Climate change vulnerability, power outages, the Philippines’ numerous islands, and rising energy consumption necessitate a diversification and decentralization of the power system and a shift to renewable energy resources. What’s even more alarming is the COVID-19 health and economic crisis, which emphasizes the significance of having clean and affordable energy access.
Renewable energy is an essential part of the country’s low-emission development strategy because it helps with climate change, energy security, and access to electricity. As a result, government support for renewable energy expansion has been evident in the Philippines. However, the government plans to satisfy a rising energy demand using a technology-neutral approach that includes fossil fuels.
The Philippines’ sustainable energy policy places a strong emphasis on the development and efficient use of the country’s renewable energy resources. Developing infrastructure geared toward a low-carbon economy, such as through a green economic stimulus package, can pave the way for the Philippines to reach SDGs and climate targets in the future.
Shift to Renewable Energy Accelerates
Most civil society organizations and the national government applaud Philippine President Rodrigo Duterte’s call to accelerate the country’s transition to renewable energy from coal. However, it has significant implications for the country’s climate future and the global effort to meet the 1.5 degree Celsius climate goal.
The presidential directive effectively sends a clear signal to policymakers, regulators, investors, and energy industry executives that more affordable, reliable, and cleaner power infrastructure should be promoted and invested in. Thus, it results in increased electricity generation diversity and long-term price deflation.
The Renewable Energy Act of 2008, according to De Guzman, offers the legislative and institutional foundation for harmonizing policies on the development of renewable energy technologies. The Act attempts to help the Philippines achieve its objective more quickly by developing and utilizing renewable energy sources such as solar, wind, hydropower, ocean, and biomass.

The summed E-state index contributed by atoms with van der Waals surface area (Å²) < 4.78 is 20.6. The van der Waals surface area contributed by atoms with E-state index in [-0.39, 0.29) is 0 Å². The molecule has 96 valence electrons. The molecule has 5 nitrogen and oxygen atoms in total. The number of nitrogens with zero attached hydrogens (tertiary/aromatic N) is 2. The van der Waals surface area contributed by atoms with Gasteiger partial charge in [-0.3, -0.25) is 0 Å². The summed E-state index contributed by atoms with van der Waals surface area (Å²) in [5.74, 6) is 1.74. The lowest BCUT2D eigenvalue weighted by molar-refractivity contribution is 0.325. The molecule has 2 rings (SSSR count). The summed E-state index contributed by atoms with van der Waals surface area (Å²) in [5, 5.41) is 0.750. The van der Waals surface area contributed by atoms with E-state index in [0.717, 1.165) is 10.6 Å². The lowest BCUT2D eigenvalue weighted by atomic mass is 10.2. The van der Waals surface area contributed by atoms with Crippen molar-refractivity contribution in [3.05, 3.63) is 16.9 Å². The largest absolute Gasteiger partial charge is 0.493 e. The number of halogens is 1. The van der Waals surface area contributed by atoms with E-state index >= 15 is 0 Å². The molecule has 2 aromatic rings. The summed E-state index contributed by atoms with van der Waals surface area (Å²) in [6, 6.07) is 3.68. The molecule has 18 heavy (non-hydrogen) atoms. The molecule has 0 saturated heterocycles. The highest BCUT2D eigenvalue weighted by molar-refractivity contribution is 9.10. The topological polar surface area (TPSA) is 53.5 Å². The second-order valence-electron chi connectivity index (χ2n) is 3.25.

Less Coal, More Natural Gas; More Renewable Energy
“We recognize the urgent need to ensure the sustainability and availability of resources and the development of alternative ones. In this regard, I trust that Secretary (Alfonso) Cusi (Department of Energy) shall fast-track the development of renewable energy sources and to reduce dependence on traditional energy sources such as coal,” President Duterte said in his Fourth State of the Nation Address (SONA).
Since 2016, the CCC has sponsored a national energy policy review and framework development using a whole-of-nation approach to produce a clear policy on coal-fired power plants to move the country toward a low-carbon development path. In fact, from 2016 through 2020, the DOE awarded 407 contracts for renewable energy projects.
The Philippines’ total installed power-producing capacity climbed from 22,728 megawatts in 2017 to 23,815 megawatts in 2018, according to the DOE’s Philippine 2018 Energy Situation. With 8,049 megawatts installed and dependable capacity in 2017 and 8,844 megawatts in 2018, coal-fired power plants account for the most significant percentage of established and reliable accommodation.
Mainstreaming renewable energy will be difficult, especially given the actors who want to keep the present system in place. Nonetheless, global leaders may mitigate the negative consequences of failing to act on fossil fuels by taking continuous action. But when action is taken immediately, the odds of success rise, building on the success stories previously witnessed in various world regions.
“We must act quickly to change our energy industry and bring socioeconomic advantages to the Filipino people while also contributing to the Paris 1.5C goal,” said the president.